As countless entrepreneurial biographies make clear, the roots of great businesses often trace all the way back to people’s childhoods.
At age 13, Alex Fenkell and Jordan Katzman met at summer camp with newly implanted, incredibly awkward braces. They became best friends based on their shared experience — which, as a young teenager, seems far more like full-blown personal tragedy than mild inconvenience.
Guess which industry they wound up disrupting years later.
“We both had these full metal wire mouths full of braces,” SmileDirectClub co-founder Fenkell told Digital Trends. “Later, as business partners we reflected back on that early incident, and figured there had to be a better way to go about this.”
Setting out to explore the invisible aligners market, the pair realized that no one in the space was fully exploring the potential of both 3D printing and “telehealth,” referring to the intersection between health care and telecommunications.
They were also shocked by how expensive the process was and, as a result, how a large number of people were bypassing it altogether — in favor of crooked teeth, but more money in their personal bank accounts.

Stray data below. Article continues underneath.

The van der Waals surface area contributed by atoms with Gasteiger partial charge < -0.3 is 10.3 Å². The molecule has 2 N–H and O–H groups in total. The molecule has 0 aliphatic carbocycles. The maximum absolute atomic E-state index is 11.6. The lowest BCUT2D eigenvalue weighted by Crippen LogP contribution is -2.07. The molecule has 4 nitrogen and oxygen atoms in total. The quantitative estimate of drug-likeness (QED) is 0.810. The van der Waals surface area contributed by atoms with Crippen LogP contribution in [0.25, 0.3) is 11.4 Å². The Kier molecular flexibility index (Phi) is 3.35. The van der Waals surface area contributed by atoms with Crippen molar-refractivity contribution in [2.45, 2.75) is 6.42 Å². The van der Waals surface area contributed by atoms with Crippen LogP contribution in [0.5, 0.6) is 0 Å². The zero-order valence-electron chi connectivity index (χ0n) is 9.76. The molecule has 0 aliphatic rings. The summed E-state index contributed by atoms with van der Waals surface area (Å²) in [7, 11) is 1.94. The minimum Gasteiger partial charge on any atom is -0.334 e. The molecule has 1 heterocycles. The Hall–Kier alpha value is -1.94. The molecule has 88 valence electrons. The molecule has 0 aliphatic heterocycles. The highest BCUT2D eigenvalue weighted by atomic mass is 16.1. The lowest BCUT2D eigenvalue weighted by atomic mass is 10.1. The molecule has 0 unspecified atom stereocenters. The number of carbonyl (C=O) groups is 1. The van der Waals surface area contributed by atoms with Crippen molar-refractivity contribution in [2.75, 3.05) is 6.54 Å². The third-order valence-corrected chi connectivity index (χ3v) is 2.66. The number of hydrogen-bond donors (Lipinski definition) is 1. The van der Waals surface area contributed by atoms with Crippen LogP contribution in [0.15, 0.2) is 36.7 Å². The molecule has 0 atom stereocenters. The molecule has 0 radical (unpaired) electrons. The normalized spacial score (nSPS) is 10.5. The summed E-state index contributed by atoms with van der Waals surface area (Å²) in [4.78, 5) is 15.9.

“This is an industry that’s been so expensive for so long,” Fenkell continued. “There are 50 million people in the United States who are looking for a better smile. That was the thesis behind this work and why we got into the industry.”
What SmileDirectClub offers is the world’s “first digital brand for your smile,” with custom-made invisible aligners, 3D-printed using BPA-free plastics. The company lets users take moldings of their own teeth using a home impression kit, which they then mail back along with some digitally uploaded photos. (In some cities, 3D scans can alternatively be taken at associated SmileShops.)
Customers then get an expert review from a licensed dental professional, have their custom aligner created and mailed back and — presto! — straighter teeth.
Fenkell described the solution as “about 70 percent less expensive” than other invisible aligners in the space, with a price point of $1,500 — or $250 down and then $99 a month.
If only this had been around when we were awkward, brace-afflicted teenagers ourselves!
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